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Rivals relive what it's like to play Nadal at the French Open


At this point in Rafael Nadal’s career, he is most eager for one particular spectator to get to watch him play: His 1-year-old son.

As the start of the French Open approaches on Sunday, no one knows with any certainty how much longer the clay-court tournament’s 14-time champion will try to compete after a series of injuries that limited his ability to play for most of 2023 and 2024.

"Well, I would love to play a little bit longer and give him a memory of myself playing tennis. That’s what will be the ideal thing for me and for my wife and family," Nadal, who turns 38 on June 3, said about Rafael Jr. "But probably, I will not be able to make that happen."

Plenty of other folks have vivid recollections of seeing Nadal display his relentless excellence on a tennis court. That includes the many players who have been on the other side of the net for at least one of his 1,299 professional matches.

No one has taken on Nadal more than Novak Djokovic, one of his rivals in the so-called Big Three of men’s tennis, which also featured the now-retired Roger Federer. There have been 59 installments of Nadal vs. Djokovic, more than between any two other men in the Open era of tennis, which dates to 1968.

Djokovic leads 30-29 overall, while Nadal leads 11-7 in Grand Slam matches — including 8-2 at Roland Garros.

Worth noting: Djokovic is responsible for two of Nadal’s three losses in his French Open career.

"It's probably one of the biggest challenges that you can have in the tennis tour, playing Rafa at Roland Garros. We know his records there. I played him probably more than any other player has played him on that court. The court is bigger. There is more space, which affects visually the play a lot and the feeling of the player on the court. He likes to stand behind quite far back (to) return. You have some times when he’s really in the zone and in the groove, not making many errors," Djokovic said. "You feel like he’s impenetrable. He’s like a wall."

Here are other players’ perspectives on what it’s like to face Nadal — and observations from some of the sport’s top women:

“The thing is that, no matter which form Rafa is (in) or how he’s feeling, when he steps, especially, on clay — I would say it doesn’t matter if it’s clay or hard court, but especially on clay — you’re still scared. You’re still scared of Rafa.” — Daniil Medvedev, the 2021 U.S. Open champion and twice the runner-up to Nadal in Grand Slam finals.

"I'm going to be depressed when Rafa retires. He’s my favorite player. He’s my No. 1 inspiration. I admire him so much. His whole personality is unique." — Maria Sakkari, a two-time Grand Slam semifinalist.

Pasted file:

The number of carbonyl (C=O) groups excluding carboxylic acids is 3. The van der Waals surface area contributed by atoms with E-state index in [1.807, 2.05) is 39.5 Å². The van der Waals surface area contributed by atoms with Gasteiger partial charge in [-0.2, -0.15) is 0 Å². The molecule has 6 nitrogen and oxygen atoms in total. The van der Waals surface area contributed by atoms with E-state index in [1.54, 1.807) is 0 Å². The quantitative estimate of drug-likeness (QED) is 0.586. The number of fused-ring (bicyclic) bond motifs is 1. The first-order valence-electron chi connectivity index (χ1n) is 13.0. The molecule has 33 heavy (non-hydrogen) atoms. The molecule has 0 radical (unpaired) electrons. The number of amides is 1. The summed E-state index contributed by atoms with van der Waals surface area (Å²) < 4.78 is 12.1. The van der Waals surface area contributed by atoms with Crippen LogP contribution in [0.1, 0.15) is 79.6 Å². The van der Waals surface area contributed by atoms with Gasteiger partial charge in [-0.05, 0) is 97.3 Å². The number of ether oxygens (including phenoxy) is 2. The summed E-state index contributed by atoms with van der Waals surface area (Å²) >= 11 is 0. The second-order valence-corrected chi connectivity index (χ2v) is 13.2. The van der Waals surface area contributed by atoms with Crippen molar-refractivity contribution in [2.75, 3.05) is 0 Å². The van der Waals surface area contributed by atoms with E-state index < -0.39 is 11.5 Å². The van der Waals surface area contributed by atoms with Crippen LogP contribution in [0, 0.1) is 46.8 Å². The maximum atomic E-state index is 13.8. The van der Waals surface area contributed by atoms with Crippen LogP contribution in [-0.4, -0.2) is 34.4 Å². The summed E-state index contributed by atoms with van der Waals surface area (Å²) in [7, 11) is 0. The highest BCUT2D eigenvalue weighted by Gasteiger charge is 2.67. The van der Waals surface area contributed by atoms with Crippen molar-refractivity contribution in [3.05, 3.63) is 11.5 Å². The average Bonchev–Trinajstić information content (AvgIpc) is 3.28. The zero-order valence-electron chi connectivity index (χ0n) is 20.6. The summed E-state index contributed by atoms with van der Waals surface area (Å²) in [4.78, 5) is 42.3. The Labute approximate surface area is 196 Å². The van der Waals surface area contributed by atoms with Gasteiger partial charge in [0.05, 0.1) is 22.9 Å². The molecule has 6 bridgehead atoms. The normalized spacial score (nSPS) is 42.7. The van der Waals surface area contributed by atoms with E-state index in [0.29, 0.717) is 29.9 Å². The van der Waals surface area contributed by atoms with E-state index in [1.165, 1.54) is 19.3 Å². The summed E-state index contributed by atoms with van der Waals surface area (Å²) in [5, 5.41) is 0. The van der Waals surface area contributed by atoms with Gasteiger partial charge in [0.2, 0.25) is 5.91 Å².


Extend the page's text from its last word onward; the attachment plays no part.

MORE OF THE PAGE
"Somehow you feel like you’re winning, but then somehow you end up not." — Alexander Zverev, the 2020 U.S. Open runner-up.

"Playing Rafa is something special. It's just different, especially on clay, the surface that he just dominated over the past 20 years. No one will ever have a record like him on this surface. He’s just bigger than the sport, at the end of the day." — Hubert Hurkacz, who beat Nadal on clay at the Italian Open in May.

"When I was younger, he was basically the only player I looked up to -- but not because of his game on clay. More because of the way he is off the court, as well, and how he never gives up." — Iga Swiatek, a three-time French Open champion and the No. 1-ranked woman.

"His legacy will live on forever. He has done some absolutely stellar performances and broken records that I don’t think will be broken again in tennis." — Stefanos Tsitsipas, a two-time Grand Slam finalist.

"I feel a little bit sad about it, because he’s definitely one of my favorite players to watch. His mentality and intensity is something I admire." — Coco Gauff, the reigning U.S. Open champion.

"Rafa has given so much to the sport, no? A different mentality. How to approach practice sessions. How to approach matches. How to come out from difficult situations." — Jannik Sinner, the 2024 Australian Open champion.

"He's the best one who ever walked this planet, if we speak about playing on clay." — Jiri Lehecka, after beating Nadal on clay in Rome in May.

"It's very overwhelming to play him. ... The intensity he can give sometimes with his forehand and backhand — it’s brutal." — Zizou Bergs, who lost to Nadal in Rome.

"He's as comfortable as someone can be on a tennis court." — Sebastian Korda, who lost to Nadal in the French Open main's stadium in 2020.

"We cannot play like him or have the spin he does, of course, but we can try to pick up small things that can work for our game. Like, for example, the placement of the ball. The buildup of the point. The footwork. Everyone can learn something. It just depends what you see." — Elina Svitolina, a three-time Grand Slam semifinalist.


AP Sports Writer Andrew Dampf in Rome contributed to this report.


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